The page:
EU signs landmark deal with Ukraine

The EU & Ukraine have committed to the same deal Viktor Yanukovich rejected last year.

Ukrainian Prime Minister Arseniy Yatsenyuk (2nd-R) meets with EU leaders during the signing of a landmark political cooperation accord on 21 March. Picture:AFP.

BRUSSELS - The European Union and Ukraine have signed a landmark political cooperation accord, committing to the same deal former president Viktor Yanukovich rejected last November, a decision that led to his overthrow.

Ukrainian Prime Minister Arseny Yatseniuk, EU presidents Herman Van Rompuy and Jose Manuel Barroso, and the leaders of the bloc's 28 nations signed the core chapters of the Association Agreement during an EU summit in Brussels.

Soon afterwards, Russian President Vladimir Putin signed legislation completing the process of absorbing Crimea into Russia, defying Western leaders who say the Black Sea peninsula remains part of Ukraine.

The deal commits Ukraine and the EU to closer political and economic cooperation, although it's more substantial parts concerning free trade will be signed only after Ukraine has held a presidential election on 25 May.

Van Rompuy, the European Council president, said the agreement would bring Ukraine and its 46 million people closer to the heart of Europe and a "European way of life".

"(This) recognises the aspirations of the people of Ukraine to live in a country governed by values, by democracy and the rule of law, where all citizens have a stake in national prosperity."

Yanukovich turned his back on signing the EU agreement last November in favour of closer ties with Moscow, triggering months of street protests that eventually led to his flight from the country.

Soon afterwards, Russian forces occupied Crimea, a Russian-majority region in the far southeast of the country, drawing outrage and sanctions from the United States and EU.


Yatseniuk urged European leaders to move decisively to contain Putin with economic pressure or risk the conflict, the most bitter East-West confrontation since the Cold war, spilling elsewhere into Europe.

"The best way to contain Russia is to impose real economic leverage on them."

On Thursday, EU leaders began preparations for economic sanctions if Russia expands its footprint in Ukraine, but failed to detail what measures the bloc could take.

Underscoring divisions in Europe, which have hampered its response to the crisis in Ukraine, French President Francois Hollande said late on Thursday that Kiev could count on tightening relations with the EU but not on membership.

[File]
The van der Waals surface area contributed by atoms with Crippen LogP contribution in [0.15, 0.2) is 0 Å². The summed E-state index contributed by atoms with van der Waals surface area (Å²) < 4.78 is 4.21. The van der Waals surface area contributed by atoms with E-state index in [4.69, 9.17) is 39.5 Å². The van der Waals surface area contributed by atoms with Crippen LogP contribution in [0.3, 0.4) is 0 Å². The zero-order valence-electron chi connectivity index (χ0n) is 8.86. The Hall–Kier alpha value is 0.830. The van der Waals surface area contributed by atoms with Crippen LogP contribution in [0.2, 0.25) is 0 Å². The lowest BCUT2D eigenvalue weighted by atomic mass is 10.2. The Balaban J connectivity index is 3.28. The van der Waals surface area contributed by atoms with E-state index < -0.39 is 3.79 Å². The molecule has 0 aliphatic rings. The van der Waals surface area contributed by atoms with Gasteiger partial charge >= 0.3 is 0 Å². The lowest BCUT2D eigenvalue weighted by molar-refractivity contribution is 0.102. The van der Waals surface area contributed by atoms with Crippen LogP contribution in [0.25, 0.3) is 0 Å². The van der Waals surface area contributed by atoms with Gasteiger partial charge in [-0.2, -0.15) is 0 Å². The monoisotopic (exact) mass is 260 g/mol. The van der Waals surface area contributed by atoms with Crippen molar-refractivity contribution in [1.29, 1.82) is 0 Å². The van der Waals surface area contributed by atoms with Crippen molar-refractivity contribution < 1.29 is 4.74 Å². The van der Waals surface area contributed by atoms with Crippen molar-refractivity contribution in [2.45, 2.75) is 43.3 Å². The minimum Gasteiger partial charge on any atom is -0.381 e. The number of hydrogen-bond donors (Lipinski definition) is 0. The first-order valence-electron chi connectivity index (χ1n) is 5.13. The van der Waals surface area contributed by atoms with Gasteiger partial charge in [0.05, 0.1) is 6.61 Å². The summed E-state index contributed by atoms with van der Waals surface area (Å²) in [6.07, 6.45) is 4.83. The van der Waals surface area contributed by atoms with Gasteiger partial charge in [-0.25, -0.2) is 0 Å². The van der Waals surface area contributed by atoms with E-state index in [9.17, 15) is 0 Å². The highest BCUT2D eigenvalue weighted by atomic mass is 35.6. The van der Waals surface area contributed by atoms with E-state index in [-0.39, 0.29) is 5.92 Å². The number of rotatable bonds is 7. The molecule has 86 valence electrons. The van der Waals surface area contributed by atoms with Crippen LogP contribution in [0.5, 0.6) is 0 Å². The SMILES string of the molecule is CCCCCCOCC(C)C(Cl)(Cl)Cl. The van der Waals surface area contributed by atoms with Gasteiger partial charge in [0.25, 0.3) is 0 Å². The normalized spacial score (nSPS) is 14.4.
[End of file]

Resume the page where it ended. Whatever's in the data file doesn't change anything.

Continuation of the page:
Some European policymakers have pushed the EU to open its doors to countries in the east as an incentive to reform and resist Russian pressure on those states to shun Europe.

But many EU governments, wary of goading Russia with which they have had major commercial ties, are loath to so much as suggest Ukraine could one day join the bloc.

As well as the closer political ties, the European Commission has agreed to extend nearly 500 million euros ($689 million) worth of trade benefits to Ukraine, removing duties on a wide range of farm goods, textiles and other imports.

Once Ukraine has a new administration and signs a free-trade agreement with the European Union, it will have unfettered access to the EU's market of 500 million consumers.

That has the potential to strengthen Ukraine's shattered economy, but also runs the risk of provoking retaliatory steps from Russia, which has already imposed stricter customs checks on trade with Ukraine.

The other burden for Kiev is meeting the obligations that come with EU political association. These include instituting changes to the rule of law and justice in a country long plagued by corruption and repressive governance, and adopting business and environmental standards that will require hard work and long-term investment to meet.

Underlining Kiev's difficult relationship with Moscow, Russian Prime Minister Dmitry Medvedev said in a meeting with Putin on Friday that Ukraine owed Russia $16 billion.